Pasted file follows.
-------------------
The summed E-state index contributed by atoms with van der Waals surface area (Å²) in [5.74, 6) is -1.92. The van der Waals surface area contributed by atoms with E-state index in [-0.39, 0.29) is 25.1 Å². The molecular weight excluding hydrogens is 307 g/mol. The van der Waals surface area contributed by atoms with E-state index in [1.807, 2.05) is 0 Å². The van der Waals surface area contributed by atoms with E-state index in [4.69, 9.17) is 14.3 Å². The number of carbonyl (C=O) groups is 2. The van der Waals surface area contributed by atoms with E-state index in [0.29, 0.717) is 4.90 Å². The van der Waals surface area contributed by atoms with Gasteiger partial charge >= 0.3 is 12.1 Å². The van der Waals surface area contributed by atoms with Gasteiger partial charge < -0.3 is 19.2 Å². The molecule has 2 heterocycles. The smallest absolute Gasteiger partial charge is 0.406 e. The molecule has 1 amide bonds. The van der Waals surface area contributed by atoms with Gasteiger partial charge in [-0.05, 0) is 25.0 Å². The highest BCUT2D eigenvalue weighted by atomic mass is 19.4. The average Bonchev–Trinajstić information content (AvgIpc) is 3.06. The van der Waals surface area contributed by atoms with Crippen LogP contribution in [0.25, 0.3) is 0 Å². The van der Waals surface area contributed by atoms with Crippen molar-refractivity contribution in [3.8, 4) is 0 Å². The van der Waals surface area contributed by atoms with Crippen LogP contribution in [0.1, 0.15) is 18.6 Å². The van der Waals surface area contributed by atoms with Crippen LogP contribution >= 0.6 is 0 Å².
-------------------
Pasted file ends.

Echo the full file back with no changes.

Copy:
The summed E-state index contributed by atoms with van der Waals surface area (Å²) in [5.74, 6) is -1.92. The van der Waals surface area contributed by atoms with E-state index in [-0.39, 0.29) is 25.1 Å². The molecular weight excluding hydrogens is 307 g/mol. The van der Waals surface area contributed by atoms with E-state index in [1.807, 2.05) is 0 Å². The van der Waals surface area contributed by atoms with E-state index in [4.69, 9.17) is 14.3 Å². The number of carbonyl (C=O) groups is 2. The van der Waals surface area contributed by atoms with E-state index in [0.29, 0.717) is 4.90 Å². The van der Waals surface area contributed by atoms with Gasteiger partial charge >= 0.3 is 12.1 Å². The van der Waals surface area contributed by atoms with Gasteiger partial charge < -0.3 is 19.2 Å². The molecule has 2 heterocycles. The smallest absolute Gasteiger partial charge is 0.406 e. The molecule has 1 amide bonds. The van der Waals surface area contributed by atoms with Gasteiger partial charge in [-0.05, 0) is 25.0 Å². The highest BCUT2D eigenvalue weighted by atomic mass is 19.4. The average Bonchev–Trinajstić information content (AvgIpc) is 3.06. The van der Waals surface area contributed by atoms with Crippen LogP contribution in [0.25, 0.3) is 0 Å². The van der Waals surface area contributed by atoms with Crippen molar-refractivity contribution in [3.8, 4) is 0 Å². The van der Waals surface area contributed by atoms with Crippen LogP contribution in [0.1, 0.15) is 18.6 Å². The van der Waals surface area contributed by atoms with Crippen LogP contribution >= 0.6 is 0 Å².